Theresa May has some breathing space. Instead of fighting a two-month leadership contest, our next Prime Minister can appoint a Government and use the summer to focus on the issues, assuming she doesn’t call a snap general election.
That does not mean she need trigger Article 50 any time soon. Starting the formal process to leave the EU gives away one of our few advantages: control over the timing. Ms May could, in fact, wait until late 2017 after French and German elections so that negotiations don’t start during the lockdown that always grips the EU in big election years. Waiting will anger hard-liners in Europe, but there’s nothing they can do about it.
More broadly, the Government must stop the negotiation from becoming a narrow discussion about trade, which the European Commission would prefer, and instead aim for a holistic deal for our relationship with the EU. That is because some of our biggest bargaining chips have nothing to do with trade.
One of Britain’s best bargaining chips is in an area familiar to Ms May: our security cooperation with the EU. Our spies help ferret out criminals on the continent and our military is one of only two major defence forces in Europe, alongside France’s. Ms May would do well to open conversations on these topics with Eastern European states, which are nervous about Russia.
We are also a major contributor to the EU budget.
Rejigging it will be a political nightmare for Brussels, so the UK could win some concessions in return for continuing contributions. Although Brexit will probably bring free movement to an end, the UK could still offer some preferential access for EU citizens.
Our trade deficit might make some EU countries reluctant to risk tariffs by cutting us out of the single market completely. And an implicit threat to turn Britain into a low-tax, loosely regulated competitor on the EU’s doorstep might concentrate minds on striking a deal.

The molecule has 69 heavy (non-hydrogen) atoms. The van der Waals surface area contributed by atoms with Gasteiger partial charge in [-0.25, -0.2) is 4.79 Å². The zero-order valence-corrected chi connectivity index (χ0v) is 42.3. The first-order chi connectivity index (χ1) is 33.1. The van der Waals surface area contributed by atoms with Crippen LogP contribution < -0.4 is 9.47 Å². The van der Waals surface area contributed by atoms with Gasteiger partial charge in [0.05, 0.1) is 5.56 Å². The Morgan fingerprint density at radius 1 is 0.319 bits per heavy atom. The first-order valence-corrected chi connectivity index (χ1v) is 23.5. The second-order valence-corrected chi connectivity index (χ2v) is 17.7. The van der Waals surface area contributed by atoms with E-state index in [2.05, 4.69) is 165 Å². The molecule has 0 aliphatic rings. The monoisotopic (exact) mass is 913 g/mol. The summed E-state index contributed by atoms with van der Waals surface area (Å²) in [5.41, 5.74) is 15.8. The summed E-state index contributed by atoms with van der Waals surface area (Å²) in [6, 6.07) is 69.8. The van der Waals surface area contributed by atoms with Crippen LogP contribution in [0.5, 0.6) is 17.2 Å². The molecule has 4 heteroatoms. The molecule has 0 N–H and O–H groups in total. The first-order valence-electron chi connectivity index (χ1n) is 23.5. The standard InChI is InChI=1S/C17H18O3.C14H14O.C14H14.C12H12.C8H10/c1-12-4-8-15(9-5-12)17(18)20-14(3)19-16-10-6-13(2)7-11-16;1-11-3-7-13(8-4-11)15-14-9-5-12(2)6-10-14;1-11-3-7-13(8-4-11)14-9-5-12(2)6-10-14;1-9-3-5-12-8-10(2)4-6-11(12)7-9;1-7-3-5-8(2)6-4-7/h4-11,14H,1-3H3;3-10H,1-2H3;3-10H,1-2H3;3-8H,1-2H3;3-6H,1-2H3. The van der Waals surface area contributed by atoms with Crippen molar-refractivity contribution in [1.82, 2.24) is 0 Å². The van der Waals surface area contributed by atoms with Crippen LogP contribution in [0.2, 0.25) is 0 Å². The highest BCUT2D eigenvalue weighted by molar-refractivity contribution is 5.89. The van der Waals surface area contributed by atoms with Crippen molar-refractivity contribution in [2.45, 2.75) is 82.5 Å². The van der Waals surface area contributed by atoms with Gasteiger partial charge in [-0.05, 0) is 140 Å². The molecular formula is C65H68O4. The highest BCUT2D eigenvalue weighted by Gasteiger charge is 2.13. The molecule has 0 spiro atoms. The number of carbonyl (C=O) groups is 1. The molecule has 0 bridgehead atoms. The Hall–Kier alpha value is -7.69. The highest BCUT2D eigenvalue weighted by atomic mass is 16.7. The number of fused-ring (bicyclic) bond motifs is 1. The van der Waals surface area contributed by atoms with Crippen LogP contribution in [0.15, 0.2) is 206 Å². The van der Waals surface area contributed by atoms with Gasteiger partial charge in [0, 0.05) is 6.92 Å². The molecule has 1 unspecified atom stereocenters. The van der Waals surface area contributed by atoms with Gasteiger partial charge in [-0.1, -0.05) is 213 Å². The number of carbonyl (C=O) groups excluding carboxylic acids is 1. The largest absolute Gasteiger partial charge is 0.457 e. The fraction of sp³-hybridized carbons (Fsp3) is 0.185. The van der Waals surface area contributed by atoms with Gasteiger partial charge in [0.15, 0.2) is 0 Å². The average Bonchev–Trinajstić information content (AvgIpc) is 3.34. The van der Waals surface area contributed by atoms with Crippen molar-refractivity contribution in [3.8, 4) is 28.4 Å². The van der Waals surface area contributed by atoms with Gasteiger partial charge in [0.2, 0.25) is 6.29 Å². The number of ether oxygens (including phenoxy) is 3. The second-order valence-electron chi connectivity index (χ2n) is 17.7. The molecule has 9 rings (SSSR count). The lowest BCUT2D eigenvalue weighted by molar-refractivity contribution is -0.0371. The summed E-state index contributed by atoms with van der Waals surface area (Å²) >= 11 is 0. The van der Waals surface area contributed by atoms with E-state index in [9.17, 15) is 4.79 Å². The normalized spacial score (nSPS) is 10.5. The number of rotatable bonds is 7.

s May must cultivate our natural allies in Eastern Europe
. Many eastern states, like Poland, the Czech Republic and Slovakia (which just took over the EU presidency) share Britain’s dislike of Brussels. They are dismayed to see us leave and share a British vision of a union based on trade rather than political federalism. However, their voters also highly value the right to emigrate here.
Other EU states divide into two camps, according to Raoul Ruparel at Open Europe. The pragmatists, like Ireland, the Netherlands, Denmark, Sweden and Germany’s Angela Merkel have strong cultural and trading ties to Britain and are open to negotiation. But there are counterweights to them: the punitive, protectionist instincts of France, Luxembourg, Belgium, the German socialists and EU institutions.
Several elections and referendums in the next year could shift the landscape. Ms May will need to act like a master statesman to boost the influence of our friends and neutralise the others. She ought to enlist American influence to help: the US has good reasons to stop its closest European ally from being frozen out.
Even if Ms May plays Britain’s hand skilfully, however, success is not guaranteed. All 27 countries in the EU will have to ratify its deal with Britain. That’s a lot of banana skins.
[END REPORT ]